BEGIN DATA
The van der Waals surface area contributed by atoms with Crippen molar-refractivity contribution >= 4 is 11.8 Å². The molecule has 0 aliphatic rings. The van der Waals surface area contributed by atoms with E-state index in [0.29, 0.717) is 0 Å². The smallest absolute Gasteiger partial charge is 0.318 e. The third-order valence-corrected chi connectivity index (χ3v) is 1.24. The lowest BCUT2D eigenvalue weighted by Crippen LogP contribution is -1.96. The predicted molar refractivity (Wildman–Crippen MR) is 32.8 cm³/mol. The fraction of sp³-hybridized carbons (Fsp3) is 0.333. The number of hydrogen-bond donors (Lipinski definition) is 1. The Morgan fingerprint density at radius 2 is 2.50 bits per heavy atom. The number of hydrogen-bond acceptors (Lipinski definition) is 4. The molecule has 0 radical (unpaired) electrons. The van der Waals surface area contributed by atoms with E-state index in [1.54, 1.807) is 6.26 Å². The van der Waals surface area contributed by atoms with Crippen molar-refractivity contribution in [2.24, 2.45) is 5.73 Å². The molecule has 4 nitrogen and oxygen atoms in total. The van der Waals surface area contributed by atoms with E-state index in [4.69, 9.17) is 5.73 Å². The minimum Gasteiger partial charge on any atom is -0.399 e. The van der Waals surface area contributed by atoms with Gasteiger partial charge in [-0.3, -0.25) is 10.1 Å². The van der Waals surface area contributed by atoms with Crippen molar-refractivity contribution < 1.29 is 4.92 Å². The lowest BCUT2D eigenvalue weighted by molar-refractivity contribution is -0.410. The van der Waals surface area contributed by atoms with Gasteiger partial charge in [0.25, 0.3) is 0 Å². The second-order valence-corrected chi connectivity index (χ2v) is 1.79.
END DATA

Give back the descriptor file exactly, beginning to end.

The van der Waals surface area contributed by atoms with Crippen molar-refractivity contribution >= 4 is 11.8 Å². The molecule has 0 aliphatic rings. The van der Waals surface area contributed by atoms with E-state index in [0.29, 0.717) is 0 Å². The smallest absolute Gasteiger partial charge is 0.318 e. The third-order valence-corrected chi connectivity index (χ3v) is 1.24. The lowest BCUT2D eigenvalue weighted by Crippen LogP contribution is -1.96. The predicted molar refractivity (Wildman–Crippen MR) is 32.8 cm³/mol. The fraction of sp³-hybridized carbons (Fsp3) is 0.333. The number of hydrogen-bond donors (Lipinski definition) is 1. The Morgan fingerprint density at radius 2 is 2.50 bits per heavy atom. The number of hydrogen-bond acceptors (Lipinski definition) is 4. The molecule has 0 radical (unpaired) electrons. The van der Waals surface area contributed by atoms with E-state index in [1.54, 1.807) is 6.26 Å². The van der Waals surface area contributed by atoms with Crippen molar-refractivity contribution in [2.24, 2.45) is 5.73 Å². The molecule has 4 nitrogen and oxygen atoms in total. The van der Waals surface area contributed by atoms with E-state index in [4.69, 9.17) is 5.73 Å². The minimum Gasteiger partial charge on any atom is -0.399 e. The van der Waals surface area contributed by atoms with Gasteiger partial charge in [-0.3, -0.25) is 10.1 Å². The van der Waals surface area contributed by atoms with Crippen molar-refractivity contribution < 1.29 is 4.92 Å². The lowest BCUT2D eigenvalue weighted by molar-refractivity contribution is -0.410. The van der Waals surface area contributed by atoms with Gasteiger partial charge in [0.25, 0.3) is 0 Å². The second-order valence-corrected chi connectivity index (χ2v) is 1.79.